Why does it always rain (ash) on me?

Why does it always rain (ash) on me?

On May 1st, 1812, a remarkable weather system reached Barbados. ‘At half-past twelve AM a heavy dark cloud obscured the heavens completely. [..]  at half past one a sandy grit began to fall in small quantities‘. Through the night there was the sound of explosions and thunder, and by late afternoon, Barbados had been blanketed in several centimetres depth of ash. The origin of the ̵ ...[Read More]

The great eruption of Tambora, April 1815

April 2015 marks the 200th anniversary of the great eruption of Tambora, on Sumbawa island, Indonesia. This eruption is the largest known explosive eruption for at least the past 500 years, and the most destructive in terms of lives lost, even though the precise scale of the eruption remains uncertain. The Tambora eruption is also one of the largest known natural perturbations to the climate syste ...[Read More]

Volcano Top Trumps: the Online Game

After some months of testing and refining, a free-t0-use online version of Volcanoes Top Trumps has been launched by Winning Moves. This should greatly extend the reach of Volcanoes Top Trumps – which is a fun and educational game about volcanoes that has spun off from the NERC – ESRC funded project ‘STREVA‘ – Strengthening Resilience in Volcanic Areas. Why not play t ...[Read More]

A volcanic retrospective: eruptions of the Soufrière, St Vincent

A volcanic retrospective: eruptions of the Soufrière, St Vincent

The records, reports and testimonies of past volcanic eruptions and their consequences contain a wealth of information from which we can learn valuable lessons. This, in a nutshell, is the starting point of one strand of the STREVA project, ‘Strengthening Resilience in Volcanic Areas‘, which is a large programme funded by two British funding agencies (NERC and ESRC) and directed from t ...[Read More]

The Botanic Gardens of St Vincent and the Grenadines

The Botanic Gardens of St Vincent and the Grenadines

The oldest Botanical Gardens in the western hemisphere lie on the outskirts of Kingstown, St Vincent, in the Windward isles of the West Indies – and what a gem they are. As the ironwork above the entrance declares, the gardens were founded in 1765. The original ambition of Robert Melville, the then Governor in Chief of the Windward Isles, was to establish a horticultural research station for ...[Read More]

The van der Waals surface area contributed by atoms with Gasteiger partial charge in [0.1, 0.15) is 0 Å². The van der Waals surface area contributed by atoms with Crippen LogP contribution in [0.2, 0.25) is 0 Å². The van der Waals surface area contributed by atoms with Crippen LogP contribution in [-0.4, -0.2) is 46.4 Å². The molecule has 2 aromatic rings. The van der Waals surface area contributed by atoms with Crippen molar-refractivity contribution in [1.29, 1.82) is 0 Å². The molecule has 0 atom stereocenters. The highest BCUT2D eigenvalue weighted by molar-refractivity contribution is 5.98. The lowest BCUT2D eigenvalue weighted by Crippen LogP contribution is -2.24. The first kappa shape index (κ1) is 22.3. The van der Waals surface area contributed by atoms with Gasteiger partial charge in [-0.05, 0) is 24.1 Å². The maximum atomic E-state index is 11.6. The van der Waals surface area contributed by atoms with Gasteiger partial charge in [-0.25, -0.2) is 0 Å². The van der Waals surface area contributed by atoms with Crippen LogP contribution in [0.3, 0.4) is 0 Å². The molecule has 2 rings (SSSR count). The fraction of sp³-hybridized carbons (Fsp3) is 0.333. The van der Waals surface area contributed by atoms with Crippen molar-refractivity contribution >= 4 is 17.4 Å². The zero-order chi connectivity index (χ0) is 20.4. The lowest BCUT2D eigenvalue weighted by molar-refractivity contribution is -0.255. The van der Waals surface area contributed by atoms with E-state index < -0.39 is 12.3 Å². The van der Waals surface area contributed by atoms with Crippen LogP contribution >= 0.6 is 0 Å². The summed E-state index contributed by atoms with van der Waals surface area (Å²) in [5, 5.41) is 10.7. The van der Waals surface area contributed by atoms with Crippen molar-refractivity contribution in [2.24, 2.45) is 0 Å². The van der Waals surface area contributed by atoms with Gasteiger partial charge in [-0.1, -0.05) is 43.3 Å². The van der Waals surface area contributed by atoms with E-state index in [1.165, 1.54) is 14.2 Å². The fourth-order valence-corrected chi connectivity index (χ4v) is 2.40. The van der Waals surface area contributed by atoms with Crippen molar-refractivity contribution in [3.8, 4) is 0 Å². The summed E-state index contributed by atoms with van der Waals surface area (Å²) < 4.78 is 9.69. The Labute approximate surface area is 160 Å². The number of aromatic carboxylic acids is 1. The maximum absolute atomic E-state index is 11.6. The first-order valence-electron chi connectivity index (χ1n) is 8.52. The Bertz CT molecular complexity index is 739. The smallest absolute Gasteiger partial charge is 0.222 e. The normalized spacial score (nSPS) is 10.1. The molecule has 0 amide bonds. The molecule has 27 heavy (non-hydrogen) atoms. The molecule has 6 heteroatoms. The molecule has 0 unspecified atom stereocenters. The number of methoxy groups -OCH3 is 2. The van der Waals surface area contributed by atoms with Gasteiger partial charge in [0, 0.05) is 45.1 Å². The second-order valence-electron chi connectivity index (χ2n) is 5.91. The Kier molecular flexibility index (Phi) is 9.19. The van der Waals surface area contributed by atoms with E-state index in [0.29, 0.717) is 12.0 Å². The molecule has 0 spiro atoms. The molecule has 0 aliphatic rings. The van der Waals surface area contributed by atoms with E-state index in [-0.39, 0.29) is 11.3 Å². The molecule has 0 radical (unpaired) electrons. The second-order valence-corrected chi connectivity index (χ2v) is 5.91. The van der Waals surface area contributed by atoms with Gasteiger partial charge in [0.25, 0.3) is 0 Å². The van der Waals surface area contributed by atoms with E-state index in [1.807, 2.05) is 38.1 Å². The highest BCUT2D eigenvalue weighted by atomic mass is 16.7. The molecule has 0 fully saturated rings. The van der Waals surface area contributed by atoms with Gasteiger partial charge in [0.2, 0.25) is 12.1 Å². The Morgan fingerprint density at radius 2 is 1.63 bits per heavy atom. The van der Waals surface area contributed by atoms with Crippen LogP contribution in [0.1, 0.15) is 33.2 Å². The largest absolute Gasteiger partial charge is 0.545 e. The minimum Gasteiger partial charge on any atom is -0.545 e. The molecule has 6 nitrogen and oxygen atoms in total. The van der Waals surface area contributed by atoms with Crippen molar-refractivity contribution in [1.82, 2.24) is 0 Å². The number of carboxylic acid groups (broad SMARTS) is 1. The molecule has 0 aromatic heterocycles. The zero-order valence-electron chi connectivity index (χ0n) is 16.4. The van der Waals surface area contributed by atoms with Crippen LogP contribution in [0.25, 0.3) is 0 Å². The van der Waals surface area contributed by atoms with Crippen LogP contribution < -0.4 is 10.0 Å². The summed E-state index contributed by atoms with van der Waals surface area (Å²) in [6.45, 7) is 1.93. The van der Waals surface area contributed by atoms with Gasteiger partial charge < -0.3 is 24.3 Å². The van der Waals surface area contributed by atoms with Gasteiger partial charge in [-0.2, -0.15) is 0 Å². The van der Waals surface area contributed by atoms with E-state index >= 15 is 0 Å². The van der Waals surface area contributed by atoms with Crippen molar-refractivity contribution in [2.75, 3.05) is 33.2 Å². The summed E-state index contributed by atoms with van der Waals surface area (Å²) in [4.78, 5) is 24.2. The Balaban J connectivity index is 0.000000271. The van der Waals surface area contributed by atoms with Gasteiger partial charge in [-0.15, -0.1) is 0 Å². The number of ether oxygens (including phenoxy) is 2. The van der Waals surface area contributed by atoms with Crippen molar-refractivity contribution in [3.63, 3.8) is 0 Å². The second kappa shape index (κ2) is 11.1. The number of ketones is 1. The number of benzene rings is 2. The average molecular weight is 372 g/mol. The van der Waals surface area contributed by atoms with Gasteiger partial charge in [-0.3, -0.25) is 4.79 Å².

Remote sensing of volcanoes and volcanic processes

A major goal of volcanological science is understand the processes that underlie volcanic activity, and to use this understanding to help to reduce volcanic risk. Advances in instruments and techniques mean that scientists can now measure many different aspects of the behaviour of  restless or active volcanoes, including seismicity (to detect magma movement at depth, for example); deformation (oft ...[Read More]

Friday Field Photo – Soufrière Hills Volcano, Montserrat in 1998

View of the steaming dome of the Soufrière Hills Volcano (SHV), Montserrat, in February 1998, just at the beginning of the first pause in the eruption which began in 1995. Since that time, the volcano has gone through another 4 cycles of slow lava extrusion,along with a number of major episodes of dome collapse. The volcano remains active, and closely monitored by the Montserrat Volcano Observator ...[Read More]

A Portmanteau of Natural Hazards

Last week, the UK’s Natural Environment Research Council (NERC) launched an over-arching programme in Natural Hazards, a network called PURE (Probability, Uncertainty and Risk in the Environment). This post is a very short attempt to navigate the maze of acronyms of projects that are either linked to PURE, or to other related initiatives in Natural Hazards in the UK. PURE itself is a network ...[Read More]

Montserrat: Open for Business

One of the great privileges of working on volcanoes is that you get the chance to visit some amazing places, and to meet some extraordinary people. Recently, I got the chance to return to Montserrat, a small volcanic island in the Caribbean which has been the site of a dome-forming eruption since July 1995. I had first visited Montserrat in early 1998, when I had a short tour as one of the staff s ...[Read More]